# Cauchy principal value

In mathematics, the **Cauchy principal value**, named after Augustin Louis Cauchy, is a method for assigning values to certain improper integrals which would otherwise be undefined.

## Formulation

Depending on the type of singularity in the integrand *f*, the Cauchy principal value is defined according to the following rules:

**1) For a singularity at the finite number***b*:

- where
*b*is a point at which the behavior of the function*f*is such that

- where

- for any
*a*<*b*and

- for any

- for any
*c*>*b* - (see plus or minus for precise usage of notations ±, ∓).

- for any

**2) For a singularity at infinity:**

- where

- and .

In some cases it is necessary to deal simultaneously with singularities both at a finite number *b* and at infinity. This is usually done by a limit of the form

The Cauchy principal value can also be defined in terms of contour integrals of a complex-valued function *f*(*z*); *z* = *x* + *iy*, with a pole on a contour *C*. Define *C*(*ε*) to be the same contour where the portion inside the disk of radius *ε* around the pole has been removed. Provided the function *f*(*z*) is integrable over *C(ε)* no matter how small ε becomes, then the Cauchy principal value is the limit:[1]

In the case of Lebesgue-integrable functions, that is, functions which are integrable in absolute value, these definitions coincide with the standard definition of the integral.

If the function *f*(*z*) is meromorphic, the Sokhotski–Plemelj theorem relates the principal value of the integral over *C* with the mean-value of the integrals with the contour displaced slightly above and below, so that the residue theorem can be applied to those integrals.

Principal value integrals play a central role in the discussion of Hilbert transforms.[2]

## Distribution theory

Let be the set of bump functions, i.e., the space of smooth functions with compact support on the real line . Then the map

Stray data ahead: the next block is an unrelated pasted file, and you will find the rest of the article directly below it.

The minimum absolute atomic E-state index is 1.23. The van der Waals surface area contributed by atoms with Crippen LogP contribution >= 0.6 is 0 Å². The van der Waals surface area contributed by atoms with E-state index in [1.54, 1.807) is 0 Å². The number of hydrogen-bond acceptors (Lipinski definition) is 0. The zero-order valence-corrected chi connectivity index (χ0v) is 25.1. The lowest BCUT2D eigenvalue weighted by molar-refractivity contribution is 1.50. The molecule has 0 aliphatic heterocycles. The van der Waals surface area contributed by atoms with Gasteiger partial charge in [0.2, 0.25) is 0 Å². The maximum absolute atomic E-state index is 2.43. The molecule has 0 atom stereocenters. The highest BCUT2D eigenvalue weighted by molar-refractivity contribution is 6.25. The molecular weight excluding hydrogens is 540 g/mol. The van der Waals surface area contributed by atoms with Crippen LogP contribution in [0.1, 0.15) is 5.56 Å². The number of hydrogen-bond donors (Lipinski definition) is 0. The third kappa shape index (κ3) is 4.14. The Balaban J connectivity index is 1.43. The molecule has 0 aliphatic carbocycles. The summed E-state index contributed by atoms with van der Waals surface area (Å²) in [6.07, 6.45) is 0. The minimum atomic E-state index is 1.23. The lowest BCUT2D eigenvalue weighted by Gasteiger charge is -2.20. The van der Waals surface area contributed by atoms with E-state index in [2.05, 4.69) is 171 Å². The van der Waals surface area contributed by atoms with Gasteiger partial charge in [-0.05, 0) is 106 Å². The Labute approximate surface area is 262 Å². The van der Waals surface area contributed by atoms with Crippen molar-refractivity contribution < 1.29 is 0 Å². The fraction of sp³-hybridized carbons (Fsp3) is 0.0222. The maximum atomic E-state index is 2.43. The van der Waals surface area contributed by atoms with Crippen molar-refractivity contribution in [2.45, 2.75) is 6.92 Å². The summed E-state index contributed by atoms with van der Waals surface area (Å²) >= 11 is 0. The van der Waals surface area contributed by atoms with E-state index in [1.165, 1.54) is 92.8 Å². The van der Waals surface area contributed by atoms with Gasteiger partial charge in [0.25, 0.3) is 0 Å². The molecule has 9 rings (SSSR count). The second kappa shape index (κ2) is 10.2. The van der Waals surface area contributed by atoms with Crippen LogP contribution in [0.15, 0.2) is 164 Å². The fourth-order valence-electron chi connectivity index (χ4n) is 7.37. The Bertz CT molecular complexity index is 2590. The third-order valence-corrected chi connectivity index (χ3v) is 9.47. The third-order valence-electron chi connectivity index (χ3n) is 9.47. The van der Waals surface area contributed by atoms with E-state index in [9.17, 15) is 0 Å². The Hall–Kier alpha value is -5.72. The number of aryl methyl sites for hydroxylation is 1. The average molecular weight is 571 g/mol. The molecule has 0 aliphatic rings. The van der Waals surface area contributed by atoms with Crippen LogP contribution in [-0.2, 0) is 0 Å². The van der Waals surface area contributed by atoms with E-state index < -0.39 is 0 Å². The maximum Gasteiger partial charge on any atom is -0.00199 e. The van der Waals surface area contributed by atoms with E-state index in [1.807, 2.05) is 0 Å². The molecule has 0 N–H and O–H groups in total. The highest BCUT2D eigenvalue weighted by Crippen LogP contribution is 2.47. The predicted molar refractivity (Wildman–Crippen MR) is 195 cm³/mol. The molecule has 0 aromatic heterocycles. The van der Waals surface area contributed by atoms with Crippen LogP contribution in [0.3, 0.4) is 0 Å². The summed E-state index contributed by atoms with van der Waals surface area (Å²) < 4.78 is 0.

defined via the Cauchy principal value as

is a distribution. The map itself may sometimes be called the **principal value** (hence the notation **p.v.**). This distribution appears, for example, in the Fourier transform of the Sign function and the Heaviside step function.

### Well-definedness as a distribution

To prove the existence of the limit

for a Schwartz function , first observe that is continuous on , as

- and hence

since is continuous and L'Hospital's rule applies.

Therefore, exists and by applying the mean value theorem to , we get that

- .

As furthermore

we note that the map is bounded by the usual seminorms for Schwartz functions . Therefore, this map defines, as it is obviously linear, a continuous functional on the Schwartz space and therefore a tempered distribution.

Note that the proof needs merely to be continuously differentiable in a neighbourhood of and to be bounded towards infinity. The principal value therefore is defined on even weaker assumptions such as integrable with compact support and differentiable at 0.

### More general definitions

The principal value is the inverse distribution of the function and is almost the only distribution with this property:

where is a constant and the Dirac distribution.

In a broader sense, the principal value can be defined for a wide class of singular integral kernels on the Euclidean space . If has an isolated singularity at the origin, but is an otherwise "nice" function, then the principal-value distribution is defined on compactly supported smooth functions by

Such a limit may not be well defined, or, being well-defined, it may not necessarily define a distribution. It is, however, well-defined if is a continuous homogeneous function of degree whose integral over any sphere centered at the origin vanishes. This is the case, for instance, with the Riesz transforms.

## Examples

Consider the difference in values of two limits:

The former is the Cauchy principal value of the otherwise ill-defined expression

Similarly, we have

but

The former is the principal value of the otherwise ill-defined expression

## Notation

Different authors use different notations for the Cauchy principal value of a function , among others:

- as well as P.V., and V.P.

## References

- Ram P. Kanwal (1996).
*Linear Integral Equations: theory and technique*(2nd ed.). Boston: Birkhäuser. p. 191. ISBN 0-8176-3940-3. - Frederick W. King (2009).
*Hilbert Transforms*. Cambridge: Cambridge University Press. ISBN 978-0-521-88762-5.